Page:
The first thing we need to do in order to dive into an understanding of what Lambrusco is is to understand where Lambrusco is.
According to the recently revised and updated Oxford Companion to Wine:
“The many different vines called Lambrusco are grown principally in the three central provinces of Emilia—Modena, Parma, and Reggio nell’Emilia [aka Reggio Emilia or simply Reggio]—although significant plantings can be found across the River Po in the province of Mantova.
So where are those provinces?
Romagna, a historic region of Italy, lies to the east of Emilia (another historic region). And both are distinct, although often closely related, in terms of language, gastronomy, and culture.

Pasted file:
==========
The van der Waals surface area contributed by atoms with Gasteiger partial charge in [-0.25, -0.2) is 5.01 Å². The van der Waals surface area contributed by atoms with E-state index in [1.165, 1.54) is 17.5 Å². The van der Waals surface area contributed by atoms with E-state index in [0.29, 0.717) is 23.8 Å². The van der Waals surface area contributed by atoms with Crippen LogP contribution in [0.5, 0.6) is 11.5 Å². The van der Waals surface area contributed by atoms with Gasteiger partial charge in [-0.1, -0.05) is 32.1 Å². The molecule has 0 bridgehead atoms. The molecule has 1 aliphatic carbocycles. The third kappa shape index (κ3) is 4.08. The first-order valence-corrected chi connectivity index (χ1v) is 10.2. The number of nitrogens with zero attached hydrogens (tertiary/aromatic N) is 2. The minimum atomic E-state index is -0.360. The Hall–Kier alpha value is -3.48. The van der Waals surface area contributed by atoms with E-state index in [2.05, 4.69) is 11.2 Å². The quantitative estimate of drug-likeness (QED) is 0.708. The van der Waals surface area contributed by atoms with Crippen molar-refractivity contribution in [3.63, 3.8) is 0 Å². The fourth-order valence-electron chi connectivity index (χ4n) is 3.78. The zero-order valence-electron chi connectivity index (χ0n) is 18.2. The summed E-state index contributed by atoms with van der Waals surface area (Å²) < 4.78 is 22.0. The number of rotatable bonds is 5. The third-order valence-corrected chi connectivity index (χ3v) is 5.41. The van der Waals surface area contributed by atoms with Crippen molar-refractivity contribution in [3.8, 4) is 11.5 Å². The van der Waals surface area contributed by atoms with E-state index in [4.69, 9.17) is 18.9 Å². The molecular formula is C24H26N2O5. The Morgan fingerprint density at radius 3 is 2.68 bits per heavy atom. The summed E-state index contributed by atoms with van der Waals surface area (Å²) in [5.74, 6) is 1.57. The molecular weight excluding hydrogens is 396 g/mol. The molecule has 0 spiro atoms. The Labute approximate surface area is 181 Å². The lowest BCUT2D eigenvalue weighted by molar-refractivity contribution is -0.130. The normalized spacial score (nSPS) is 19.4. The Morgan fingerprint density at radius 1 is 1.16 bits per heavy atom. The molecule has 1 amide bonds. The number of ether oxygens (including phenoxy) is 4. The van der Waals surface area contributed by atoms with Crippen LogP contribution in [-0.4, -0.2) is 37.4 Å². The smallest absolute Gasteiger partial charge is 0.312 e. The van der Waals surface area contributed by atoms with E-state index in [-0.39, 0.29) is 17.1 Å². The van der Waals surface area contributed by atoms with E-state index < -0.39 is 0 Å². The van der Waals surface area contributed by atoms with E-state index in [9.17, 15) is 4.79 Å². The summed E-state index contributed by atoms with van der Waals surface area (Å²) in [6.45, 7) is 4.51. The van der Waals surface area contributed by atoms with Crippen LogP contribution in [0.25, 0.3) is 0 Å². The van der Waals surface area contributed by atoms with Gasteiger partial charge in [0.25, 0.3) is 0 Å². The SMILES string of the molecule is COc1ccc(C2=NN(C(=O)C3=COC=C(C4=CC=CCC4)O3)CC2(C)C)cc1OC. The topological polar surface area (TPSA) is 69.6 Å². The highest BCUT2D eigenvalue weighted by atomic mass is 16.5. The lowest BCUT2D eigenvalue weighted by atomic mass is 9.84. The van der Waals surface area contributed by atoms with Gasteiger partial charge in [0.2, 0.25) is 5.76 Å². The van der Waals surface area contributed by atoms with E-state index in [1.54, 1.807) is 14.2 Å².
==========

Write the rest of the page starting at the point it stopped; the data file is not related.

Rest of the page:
Have a look at this screenshot from Google maps (here’s the link).
As the entry for Lambrusco in the Oxford Companion to Wine notes, Lambrusco is actually grown in small quantities across Italy and mostly in the north and northwest.
But Lambrusco’s spiritual and geographic home is Emilia.
And the axis formed by the ancient Roman road, the Via Aemilia, known today in Italian as the Via Emilia, is its backbone, as it were.
The Via Emilia actually runs from Rimini on the Adriatic coast to Piacenza. But the heart of Lambrusco is defined by the stretch that runs from Bologna to Parma, through the provinces of Modena, Reggio Emilia, and Parma.
The Ceci winery is located in Parma.